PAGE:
For investors who got in early, country club memberships were a ten-bagger.
By 1990, the total market value of golf memberships reached a staggering $200 billion. That equaled the value of the Tokyo Stock Exchange.
Despite the astronomical costs, demand far exceeded supply at most exclusive clubs. Japan's newly minted millionaires clamored to show off their wealth on the links.
Speculators bought and sold golf memberships like stocks. Brokers solicited subscriptions for the 2000 or so golf clubs under construction in the 1980s and 1990s. They resold them for quick profits, like trading shares.
Banks provided margin loans up to 90% against the collateral of membership certificates. Tokai Bank provided up to 50 million yen ($323,000) to purchase golf memberships. Golf club operators used members' deposits to build the course and invest in real estate and stocks.
The golf obsession spread beyond Japan's shores. Flush with cash, developers bought up most of the golf courses in Hawaii. In September 1990, Cosmo World a property company- purchased the Pebble Beach golf course in California. It paid an astonishing $831 million- an unthinkable sum.
But then, as sure as day turned into night, the market turned south.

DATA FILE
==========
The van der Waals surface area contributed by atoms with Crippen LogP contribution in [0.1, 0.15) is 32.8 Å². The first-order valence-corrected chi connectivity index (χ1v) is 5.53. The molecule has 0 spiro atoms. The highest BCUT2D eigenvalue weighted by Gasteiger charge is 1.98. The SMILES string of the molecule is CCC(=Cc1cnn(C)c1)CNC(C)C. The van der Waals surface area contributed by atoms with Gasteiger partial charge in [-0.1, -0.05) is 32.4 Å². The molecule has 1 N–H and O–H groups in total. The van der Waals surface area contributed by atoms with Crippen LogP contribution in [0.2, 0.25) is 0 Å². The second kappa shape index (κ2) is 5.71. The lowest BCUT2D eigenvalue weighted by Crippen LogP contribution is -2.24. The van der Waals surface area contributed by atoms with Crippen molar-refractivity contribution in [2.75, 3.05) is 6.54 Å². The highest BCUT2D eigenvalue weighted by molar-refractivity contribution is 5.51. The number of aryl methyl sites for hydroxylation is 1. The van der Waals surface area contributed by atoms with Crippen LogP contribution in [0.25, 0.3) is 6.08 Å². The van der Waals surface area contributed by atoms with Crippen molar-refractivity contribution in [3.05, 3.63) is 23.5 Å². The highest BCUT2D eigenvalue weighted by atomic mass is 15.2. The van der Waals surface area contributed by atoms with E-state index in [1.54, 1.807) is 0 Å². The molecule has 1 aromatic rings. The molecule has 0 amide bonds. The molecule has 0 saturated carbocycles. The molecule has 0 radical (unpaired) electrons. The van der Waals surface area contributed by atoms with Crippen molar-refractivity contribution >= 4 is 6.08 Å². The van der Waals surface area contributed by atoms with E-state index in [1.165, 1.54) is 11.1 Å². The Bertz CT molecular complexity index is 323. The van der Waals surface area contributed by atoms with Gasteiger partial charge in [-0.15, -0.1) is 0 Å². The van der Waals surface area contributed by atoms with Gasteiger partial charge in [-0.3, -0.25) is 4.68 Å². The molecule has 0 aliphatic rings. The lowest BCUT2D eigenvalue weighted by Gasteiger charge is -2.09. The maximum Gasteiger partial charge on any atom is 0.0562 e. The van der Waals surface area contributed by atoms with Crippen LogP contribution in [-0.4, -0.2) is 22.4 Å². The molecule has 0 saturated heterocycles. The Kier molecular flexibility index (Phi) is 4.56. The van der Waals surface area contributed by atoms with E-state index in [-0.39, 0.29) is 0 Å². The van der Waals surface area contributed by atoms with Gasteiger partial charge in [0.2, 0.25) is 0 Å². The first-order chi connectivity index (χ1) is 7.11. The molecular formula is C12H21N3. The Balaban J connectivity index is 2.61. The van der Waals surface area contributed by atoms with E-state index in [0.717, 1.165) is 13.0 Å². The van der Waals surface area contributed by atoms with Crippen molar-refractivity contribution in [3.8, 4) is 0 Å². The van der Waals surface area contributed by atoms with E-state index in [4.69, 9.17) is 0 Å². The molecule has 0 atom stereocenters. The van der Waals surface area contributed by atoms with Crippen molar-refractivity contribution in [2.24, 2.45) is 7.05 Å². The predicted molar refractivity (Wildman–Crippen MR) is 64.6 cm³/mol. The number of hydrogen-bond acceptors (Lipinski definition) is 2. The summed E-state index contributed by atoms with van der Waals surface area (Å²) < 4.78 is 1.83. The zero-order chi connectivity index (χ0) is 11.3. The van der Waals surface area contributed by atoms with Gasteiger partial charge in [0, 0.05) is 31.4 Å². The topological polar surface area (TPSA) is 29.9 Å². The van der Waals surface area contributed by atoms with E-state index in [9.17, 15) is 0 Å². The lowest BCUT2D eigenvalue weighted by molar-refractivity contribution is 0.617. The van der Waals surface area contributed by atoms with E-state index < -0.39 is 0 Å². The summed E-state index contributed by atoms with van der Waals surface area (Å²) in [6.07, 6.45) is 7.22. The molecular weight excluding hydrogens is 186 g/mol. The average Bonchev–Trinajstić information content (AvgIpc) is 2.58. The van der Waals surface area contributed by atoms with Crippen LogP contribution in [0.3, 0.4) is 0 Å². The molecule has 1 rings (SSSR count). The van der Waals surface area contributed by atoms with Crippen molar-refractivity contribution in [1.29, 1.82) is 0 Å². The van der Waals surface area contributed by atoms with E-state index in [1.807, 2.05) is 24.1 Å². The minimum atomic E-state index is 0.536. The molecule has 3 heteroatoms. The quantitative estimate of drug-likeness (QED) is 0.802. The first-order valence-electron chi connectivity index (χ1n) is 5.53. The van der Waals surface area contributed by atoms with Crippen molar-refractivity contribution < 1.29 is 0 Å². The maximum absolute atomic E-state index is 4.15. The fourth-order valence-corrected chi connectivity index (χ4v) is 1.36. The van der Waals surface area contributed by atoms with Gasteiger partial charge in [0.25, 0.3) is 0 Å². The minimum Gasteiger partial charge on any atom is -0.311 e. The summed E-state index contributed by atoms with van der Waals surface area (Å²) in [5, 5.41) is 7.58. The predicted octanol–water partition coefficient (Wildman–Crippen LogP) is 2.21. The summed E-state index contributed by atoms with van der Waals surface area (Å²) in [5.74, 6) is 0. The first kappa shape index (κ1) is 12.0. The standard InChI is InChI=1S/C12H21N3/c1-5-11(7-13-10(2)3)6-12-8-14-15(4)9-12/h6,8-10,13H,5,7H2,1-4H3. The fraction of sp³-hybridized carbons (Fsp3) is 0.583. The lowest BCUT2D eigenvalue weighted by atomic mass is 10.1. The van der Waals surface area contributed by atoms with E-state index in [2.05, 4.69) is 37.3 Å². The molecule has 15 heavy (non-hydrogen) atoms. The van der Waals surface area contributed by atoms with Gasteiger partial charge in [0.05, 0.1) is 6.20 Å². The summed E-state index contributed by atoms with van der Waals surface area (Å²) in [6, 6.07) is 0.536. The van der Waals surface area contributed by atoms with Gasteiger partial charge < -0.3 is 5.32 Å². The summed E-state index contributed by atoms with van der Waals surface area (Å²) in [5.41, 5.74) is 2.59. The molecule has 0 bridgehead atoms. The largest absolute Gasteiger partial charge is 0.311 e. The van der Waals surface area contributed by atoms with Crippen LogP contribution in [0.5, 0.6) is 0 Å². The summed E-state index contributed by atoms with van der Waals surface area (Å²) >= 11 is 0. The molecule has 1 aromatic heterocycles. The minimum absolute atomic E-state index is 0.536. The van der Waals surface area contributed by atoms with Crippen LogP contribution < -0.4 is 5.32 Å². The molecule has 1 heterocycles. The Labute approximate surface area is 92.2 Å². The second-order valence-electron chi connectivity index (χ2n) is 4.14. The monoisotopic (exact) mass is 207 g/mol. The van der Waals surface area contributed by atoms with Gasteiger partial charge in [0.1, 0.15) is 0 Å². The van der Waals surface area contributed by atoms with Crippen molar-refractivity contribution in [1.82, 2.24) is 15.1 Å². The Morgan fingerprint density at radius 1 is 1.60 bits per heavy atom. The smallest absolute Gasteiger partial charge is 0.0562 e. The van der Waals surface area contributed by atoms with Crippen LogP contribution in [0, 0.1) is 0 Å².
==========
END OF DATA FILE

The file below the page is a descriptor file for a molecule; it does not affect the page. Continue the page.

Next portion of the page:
After peaking in December 1989, the Tokyo Stock Exchange entered a deep bear market. Real estate cratered. Country club memberships went from status symbols to financial millstones.
By 1992, Cosmo World unloaded Pebble Beach at over a $300 million loss.
The Nikkei Golf Index sank nearly 50% from its peak. Members scrambled to cash out. Demands for refunds exceeded 10 trillion yen or $75 billion in total.
As always, leverage made the bust far worse.
Some members had borrowed money for memberships, which they couldn't repay. Others even mortgaged their homes.
Many golf course developers invested subscription funds in the stock market and declared themselves bankrupt.
The collapse also revealed its usual number of scandals. Some club operators sold far more memberships than legally allowed,
Police raided the Ibaraki Country Club after it sold nearly 60,000 memberships instead of the authorized 2000.
The Gatsby Golf Club had also illegally increased memberships by 15 times its prescribed limit.
One member of the Yakuza had raised 38 billion yen ($285 million) by selling fraudulent memberships in the Iwama Country Club. He failed to disclose it was a public golf course with no private membership rights.
Japan's golf craze mirrored its broader bubble economy. It was a meteoric rise fueled by inflated assets, easy credit, and irrational exuberance.
The boom and bust of Japan's golf index was a metaphor for the excesses of the broader bubble economy. Fueled by easy credit, inflated asset prices, and rampant speculation, it was a textbook bubble.
But when the bubble inevitably burst, the plunging index laid bare the salaryman’s hubris.
What had once measured prestige now quantified financial ruin. The golf index morphed from symbolizing Japanese power to becoming an icon of national shame.
Stocks, real estate, and golf club memberships had soared with Japan's economic miracle. All came plummeting to earth with a humbling crash.